An executive of energy giant BP has criticised the firm's management during an internal meeting, leaked documents have revealed.
BP has run into some high-profile problems recently
Head of exploration Tony Hayward made the comments at a town hall meeting in Houston, BP confirmed to the BBC.
Mr Hayward said leadership does not listen enough to what "the bottom" says and that safety needed more work.
The remarks, put on the intranet by staff, comes with BP in the firing line over recent incidents affecting safety.
A blast in March 2005 at BP's Texas City refinery near Houston killed 15 people and injured 180.
And in the past year it had to close half its Alaskan oil field due to severe corrosion along its pipeline there.
The internal remarks, first reported in the Financial Times newspaper, were confirmed by the oil giant.
"We have a leadership style that is too directive and doesn't listen sufficiently well," Mr Hayward, head of the firm's exploration and production arm, was quoted as saying.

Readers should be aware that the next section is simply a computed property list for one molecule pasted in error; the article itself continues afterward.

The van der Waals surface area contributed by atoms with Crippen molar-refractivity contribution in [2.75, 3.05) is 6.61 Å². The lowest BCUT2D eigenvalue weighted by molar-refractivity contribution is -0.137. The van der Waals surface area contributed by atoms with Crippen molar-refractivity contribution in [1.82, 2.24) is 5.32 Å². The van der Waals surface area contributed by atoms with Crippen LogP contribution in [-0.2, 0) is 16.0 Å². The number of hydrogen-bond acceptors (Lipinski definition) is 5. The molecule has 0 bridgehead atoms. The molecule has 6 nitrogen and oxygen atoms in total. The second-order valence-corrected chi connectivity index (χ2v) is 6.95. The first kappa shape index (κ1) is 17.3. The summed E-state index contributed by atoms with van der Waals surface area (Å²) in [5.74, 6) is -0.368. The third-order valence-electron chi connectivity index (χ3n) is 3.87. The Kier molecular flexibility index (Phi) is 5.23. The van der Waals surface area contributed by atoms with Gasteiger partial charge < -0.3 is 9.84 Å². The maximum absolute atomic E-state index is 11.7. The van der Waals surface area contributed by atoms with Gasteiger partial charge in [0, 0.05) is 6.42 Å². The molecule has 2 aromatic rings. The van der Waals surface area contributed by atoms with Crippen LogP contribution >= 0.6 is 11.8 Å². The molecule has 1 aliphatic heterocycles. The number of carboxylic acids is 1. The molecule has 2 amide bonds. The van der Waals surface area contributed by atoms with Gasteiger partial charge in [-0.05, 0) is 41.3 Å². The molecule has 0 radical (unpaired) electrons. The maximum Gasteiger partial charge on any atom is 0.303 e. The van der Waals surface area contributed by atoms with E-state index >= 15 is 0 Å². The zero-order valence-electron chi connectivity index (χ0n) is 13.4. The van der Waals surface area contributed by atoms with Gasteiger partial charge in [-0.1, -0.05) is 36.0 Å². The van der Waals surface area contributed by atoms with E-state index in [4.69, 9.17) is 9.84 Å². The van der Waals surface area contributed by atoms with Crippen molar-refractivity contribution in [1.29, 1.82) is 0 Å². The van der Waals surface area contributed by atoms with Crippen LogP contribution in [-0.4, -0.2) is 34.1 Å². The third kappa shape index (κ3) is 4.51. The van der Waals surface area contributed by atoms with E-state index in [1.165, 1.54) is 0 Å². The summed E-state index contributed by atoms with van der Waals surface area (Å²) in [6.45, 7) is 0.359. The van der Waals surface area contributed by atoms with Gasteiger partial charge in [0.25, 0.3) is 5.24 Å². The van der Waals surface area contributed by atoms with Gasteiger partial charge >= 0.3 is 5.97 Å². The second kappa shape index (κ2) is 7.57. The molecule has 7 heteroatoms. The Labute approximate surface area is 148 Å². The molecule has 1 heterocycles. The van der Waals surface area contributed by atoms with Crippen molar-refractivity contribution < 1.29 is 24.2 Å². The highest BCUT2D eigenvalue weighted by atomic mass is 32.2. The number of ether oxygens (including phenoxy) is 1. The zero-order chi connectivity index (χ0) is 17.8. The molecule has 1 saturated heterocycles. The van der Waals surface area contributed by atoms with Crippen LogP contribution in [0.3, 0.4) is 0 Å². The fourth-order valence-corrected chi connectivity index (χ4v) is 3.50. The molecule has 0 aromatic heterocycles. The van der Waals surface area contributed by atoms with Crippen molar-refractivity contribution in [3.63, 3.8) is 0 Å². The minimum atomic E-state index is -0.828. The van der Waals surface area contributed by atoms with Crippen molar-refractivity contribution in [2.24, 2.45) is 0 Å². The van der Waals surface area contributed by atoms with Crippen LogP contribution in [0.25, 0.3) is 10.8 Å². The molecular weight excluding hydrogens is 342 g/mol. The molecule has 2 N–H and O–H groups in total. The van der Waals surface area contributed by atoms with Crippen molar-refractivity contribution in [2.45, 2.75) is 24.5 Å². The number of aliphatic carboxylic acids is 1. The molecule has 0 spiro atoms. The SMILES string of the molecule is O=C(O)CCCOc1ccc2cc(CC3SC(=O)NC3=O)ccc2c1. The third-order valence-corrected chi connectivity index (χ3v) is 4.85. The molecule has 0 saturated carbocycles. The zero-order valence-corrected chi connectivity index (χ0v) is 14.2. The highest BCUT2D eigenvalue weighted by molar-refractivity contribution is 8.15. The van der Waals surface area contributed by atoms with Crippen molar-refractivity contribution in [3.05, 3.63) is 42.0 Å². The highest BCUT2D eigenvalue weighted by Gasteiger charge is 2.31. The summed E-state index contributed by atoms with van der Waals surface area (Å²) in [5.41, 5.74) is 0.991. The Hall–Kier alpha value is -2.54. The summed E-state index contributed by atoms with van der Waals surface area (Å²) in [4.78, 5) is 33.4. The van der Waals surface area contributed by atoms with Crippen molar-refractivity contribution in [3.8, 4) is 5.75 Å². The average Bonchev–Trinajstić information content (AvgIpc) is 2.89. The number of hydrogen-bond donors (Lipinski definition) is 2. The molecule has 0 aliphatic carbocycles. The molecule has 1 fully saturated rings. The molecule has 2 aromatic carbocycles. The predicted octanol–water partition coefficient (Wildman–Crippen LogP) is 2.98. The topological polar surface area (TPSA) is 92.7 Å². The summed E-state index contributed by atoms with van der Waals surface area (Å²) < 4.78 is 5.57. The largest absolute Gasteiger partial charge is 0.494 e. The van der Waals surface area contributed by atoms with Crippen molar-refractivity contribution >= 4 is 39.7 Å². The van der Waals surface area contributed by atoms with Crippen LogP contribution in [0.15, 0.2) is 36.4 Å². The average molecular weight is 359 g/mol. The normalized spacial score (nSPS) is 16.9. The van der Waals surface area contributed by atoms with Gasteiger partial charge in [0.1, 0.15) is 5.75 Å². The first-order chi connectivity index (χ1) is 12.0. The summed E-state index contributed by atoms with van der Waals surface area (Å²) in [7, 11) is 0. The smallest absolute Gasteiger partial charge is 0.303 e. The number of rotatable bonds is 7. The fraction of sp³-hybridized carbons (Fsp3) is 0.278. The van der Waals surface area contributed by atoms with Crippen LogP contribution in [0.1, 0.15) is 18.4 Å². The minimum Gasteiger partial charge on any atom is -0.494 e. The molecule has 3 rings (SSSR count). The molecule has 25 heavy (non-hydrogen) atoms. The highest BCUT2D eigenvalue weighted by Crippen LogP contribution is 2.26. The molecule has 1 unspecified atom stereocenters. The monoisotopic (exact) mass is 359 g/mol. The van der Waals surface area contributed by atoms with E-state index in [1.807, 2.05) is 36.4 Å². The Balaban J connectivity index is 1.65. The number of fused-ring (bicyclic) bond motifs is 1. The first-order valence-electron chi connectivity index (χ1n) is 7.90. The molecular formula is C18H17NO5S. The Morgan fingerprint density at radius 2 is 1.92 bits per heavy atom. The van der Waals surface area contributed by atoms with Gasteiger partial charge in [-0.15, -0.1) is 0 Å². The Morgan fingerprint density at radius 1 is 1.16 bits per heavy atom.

"The top of the organisation doesn't listen sufficiently to what the bottom is saying."
The remarks come amid speculation over who will replace Lord Browne as the firm's chief executive, when he retires in 2008.
'Run into trouble'
BP, which made no attempt to deny the comments, said Mr Hayward's remarks about BP management echo what other executives at the firm have said before.
Moreover, Mr Hayward "clearly includes himself" in the statement said a BP spokesperson.
The comments were made to a "couple of hundred" employees, said the firm.
But what was posted on the intranet was not a memo - as the FT has said - but a staff posting, said BP.
Mr Hayward said "quite a lot of work" remains to be done for its plants, equipments and processes to meet safety standards.
"The front line operations teams, I think, have lived too long in the world of making do and patching this quarter for the next quarter, rather than really thinking about how we are going to maintain a piece of equipment for the next 30 or 40 years," said Mr Hayward.
Mr Hayward also said in a bid to cut costs, the firm's "mantra of 'more for less' ...needs to be deployed with great judgment and wisdom".
"When it isn't you run into trouble," he added.